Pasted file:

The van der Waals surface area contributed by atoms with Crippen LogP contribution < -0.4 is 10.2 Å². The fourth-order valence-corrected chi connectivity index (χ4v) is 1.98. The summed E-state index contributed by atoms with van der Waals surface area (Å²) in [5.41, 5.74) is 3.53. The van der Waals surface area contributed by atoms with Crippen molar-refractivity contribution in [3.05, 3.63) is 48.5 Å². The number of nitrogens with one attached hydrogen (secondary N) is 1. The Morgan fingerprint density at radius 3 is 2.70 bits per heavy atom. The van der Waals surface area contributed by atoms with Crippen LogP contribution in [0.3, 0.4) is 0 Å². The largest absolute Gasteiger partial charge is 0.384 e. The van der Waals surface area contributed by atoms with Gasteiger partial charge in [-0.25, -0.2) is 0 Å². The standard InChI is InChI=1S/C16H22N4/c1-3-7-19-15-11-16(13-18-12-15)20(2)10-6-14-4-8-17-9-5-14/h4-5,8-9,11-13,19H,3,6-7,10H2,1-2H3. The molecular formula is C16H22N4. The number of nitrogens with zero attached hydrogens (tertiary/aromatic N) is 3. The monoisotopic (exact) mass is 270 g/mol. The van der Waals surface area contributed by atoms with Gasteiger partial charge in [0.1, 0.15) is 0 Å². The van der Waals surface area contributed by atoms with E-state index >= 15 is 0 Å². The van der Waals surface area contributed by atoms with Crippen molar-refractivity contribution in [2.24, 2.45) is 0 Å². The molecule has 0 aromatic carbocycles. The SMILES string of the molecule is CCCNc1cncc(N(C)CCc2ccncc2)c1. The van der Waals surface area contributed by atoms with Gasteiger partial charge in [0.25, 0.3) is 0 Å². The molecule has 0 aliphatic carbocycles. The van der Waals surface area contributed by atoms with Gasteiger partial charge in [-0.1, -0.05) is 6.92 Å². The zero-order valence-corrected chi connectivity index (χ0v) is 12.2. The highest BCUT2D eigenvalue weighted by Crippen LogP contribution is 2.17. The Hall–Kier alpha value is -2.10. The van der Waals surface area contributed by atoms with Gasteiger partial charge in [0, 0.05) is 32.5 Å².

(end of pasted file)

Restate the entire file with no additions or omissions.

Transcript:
The van der Waals surface area contributed by atoms with Crippen LogP contribution < -0.4 is 10.2 Å². The fourth-order valence-corrected chi connectivity index (χ4v) is 1.98. The summed E-state index contributed by atoms with van der Waals surface area (Å²) in [5.41, 5.74) is 3.53. The van der Waals surface area contributed by atoms with Crippen molar-refractivity contribution in [3.05, 3.63) is 48.5 Å². The number of nitrogens with one attached hydrogen (secondary N) is 1. The Morgan fingerprint density at radius 3 is 2.70 bits per heavy atom. The van der Waals surface area contributed by atoms with Crippen LogP contribution in [0.3, 0.4) is 0 Å². The largest absolute Gasteiger partial charge is 0.384 e. The van der Waals surface area contributed by atoms with Gasteiger partial charge in [-0.25, -0.2) is 0 Å². The standard InChI is InChI=1S/C16H22N4/c1-3-7-19-15-11-16(13-18-12-15)20(2)10-6-14-4-8-17-9-5-14/h4-5,8-9,11-13,19H,3,6-7,10H2,1-2H3. The molecular formula is C16H22N4. The number of nitrogens with zero attached hydrogens (tertiary/aromatic N) is 3. The monoisotopic (exact) mass is 270 g/mol. The van der Waals surface area contributed by atoms with Gasteiger partial charge in [0.1, 0.15) is 0 Å². The van der Waals surface area contributed by atoms with E-state index >= 15 is 0 Å². The van der Waals surface area contributed by atoms with Crippen molar-refractivity contribution in [2.24, 2.45) is 0 Å². The molecule has 0 aromatic carbocycles. The SMILES string of the molecule is CCCNc1cncc(N(C)CCc2ccncc2)c1. The van der Waals surface area contributed by atoms with Gasteiger partial charge in [0.25, 0.3) is 0 Å². The molecule has 0 aliphatic carbocycles. The van der Waals surface area contributed by atoms with Gasteiger partial charge in [-0.1, -0.05) is 6.92 Å². The zero-order valence-corrected chi connectivity index (χ0v) is 12.2. The highest BCUT2D eigenvalue weighted by Crippen LogP contribution is 2.17. The Hall–Kier alpha value is -2.10. The van der Waals surface area contributed by atoms with Gasteiger partial charge in [0, 0.05) is 32.5 Å².